Earlier today, I led a 90 minute discussion of themes from my recent book on disability with a dozen or so faculty and staff at the college. It was a really encouraging discussion in a number of ways and I hope to be able to make a video of it available in the future. But here I want to note one of the issues I talked about, which I called ‘the curse of good intentions’.

One of the ways we go wrong with respect to excluding people (with disabilities or because of their race or …) is that we often think our intentions matter more than they really do. Don’t get me wrong, I think that intentions matter. I think it’s less problematic for someone to unintentionally exclude me than to intentionally exclude me. But intentions aren’t all that matter. Intentions often go really wrong. As I said today, it was often good but incredibly misguided intentions that led parents to send their disabled children away to institutions like Willowbrook.

Good intentions don’t exonerate. The ‘curse of good intentions’ is that we often think they do.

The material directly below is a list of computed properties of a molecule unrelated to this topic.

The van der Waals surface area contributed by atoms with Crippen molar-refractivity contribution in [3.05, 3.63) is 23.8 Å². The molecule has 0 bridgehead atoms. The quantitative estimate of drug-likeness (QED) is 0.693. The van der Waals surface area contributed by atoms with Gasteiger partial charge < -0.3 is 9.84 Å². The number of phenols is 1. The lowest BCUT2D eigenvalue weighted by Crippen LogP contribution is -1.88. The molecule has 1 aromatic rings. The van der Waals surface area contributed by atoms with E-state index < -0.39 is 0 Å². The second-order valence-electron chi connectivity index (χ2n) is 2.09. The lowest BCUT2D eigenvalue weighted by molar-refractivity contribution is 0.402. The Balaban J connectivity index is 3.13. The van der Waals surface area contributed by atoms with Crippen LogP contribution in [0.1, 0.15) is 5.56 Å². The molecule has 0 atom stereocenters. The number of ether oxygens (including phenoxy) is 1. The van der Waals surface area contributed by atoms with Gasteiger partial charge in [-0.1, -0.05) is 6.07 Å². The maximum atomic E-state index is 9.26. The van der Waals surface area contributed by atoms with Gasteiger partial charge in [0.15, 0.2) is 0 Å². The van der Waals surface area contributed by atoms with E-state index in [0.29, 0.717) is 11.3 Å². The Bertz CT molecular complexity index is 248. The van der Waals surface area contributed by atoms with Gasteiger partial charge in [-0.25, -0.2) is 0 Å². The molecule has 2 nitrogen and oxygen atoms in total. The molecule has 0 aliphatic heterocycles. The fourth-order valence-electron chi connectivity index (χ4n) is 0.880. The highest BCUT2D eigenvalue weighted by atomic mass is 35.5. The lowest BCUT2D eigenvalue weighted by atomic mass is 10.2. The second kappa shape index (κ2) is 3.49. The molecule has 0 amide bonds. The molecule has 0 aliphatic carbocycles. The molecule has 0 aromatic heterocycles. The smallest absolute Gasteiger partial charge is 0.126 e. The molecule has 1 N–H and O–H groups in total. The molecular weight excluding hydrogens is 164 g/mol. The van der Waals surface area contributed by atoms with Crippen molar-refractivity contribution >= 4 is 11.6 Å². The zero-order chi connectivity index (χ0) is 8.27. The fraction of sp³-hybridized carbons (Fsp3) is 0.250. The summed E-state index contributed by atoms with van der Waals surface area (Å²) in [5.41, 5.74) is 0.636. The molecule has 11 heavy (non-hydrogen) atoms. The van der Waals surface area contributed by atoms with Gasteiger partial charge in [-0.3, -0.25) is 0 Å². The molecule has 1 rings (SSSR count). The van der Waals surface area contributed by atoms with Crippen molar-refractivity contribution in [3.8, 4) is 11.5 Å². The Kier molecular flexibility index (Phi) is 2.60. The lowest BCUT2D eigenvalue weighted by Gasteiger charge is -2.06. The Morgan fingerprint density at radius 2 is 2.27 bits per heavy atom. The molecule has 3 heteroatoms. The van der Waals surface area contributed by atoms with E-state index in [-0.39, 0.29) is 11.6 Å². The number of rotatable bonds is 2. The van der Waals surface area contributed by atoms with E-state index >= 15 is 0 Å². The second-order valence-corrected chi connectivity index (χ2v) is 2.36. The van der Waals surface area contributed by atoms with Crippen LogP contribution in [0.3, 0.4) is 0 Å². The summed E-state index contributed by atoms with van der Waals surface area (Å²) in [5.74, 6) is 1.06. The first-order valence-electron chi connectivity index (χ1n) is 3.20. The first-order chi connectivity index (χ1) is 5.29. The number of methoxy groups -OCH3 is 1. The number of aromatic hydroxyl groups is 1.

Tonight Timehop reminded me of this series of tweets I wrote two years ago after advocating for a student in an IEP meeting:

[Image description: A series of four tweets that collectively read: “Well meaning, helpful people does not a good social structure make. Criticizing a social structure does not entail thinking ill of the people that are in that structure. But if the structural problems are pointed out and you’re not willing to listen and work to fix the system, but instead blame the disadvantaged or fall back on mere good intentions, you’re part of the problem. Whether you realize it or not.”]

These comments are also related to some of my critiques of the power-dynamics often at work in IEP meetings in my chapter “Public Policy and the Administrative Evil of Special Education.” Those interested can read it HERE. It also contains one of my favorite footnotes in anything I’ve published.

Tonight, in preparing for my philosophy of religion class tomorrow in which we’ll discuss a paper by theologian James Cone on “Theology’s Great Sin,” I again came across these related words:

It is important to make a distinction between personal prejudices and structural racism (p. 144).

Cone recognized that one need not have racist intentions in order to contribute to structural racism. Having good intentions sometimes makes it harder for us to recognize the structural barriers, burdens, or harms that we’re contributing to. And when we appeal to our mere good intentions to exonerate ourselves, we become part of the problem.

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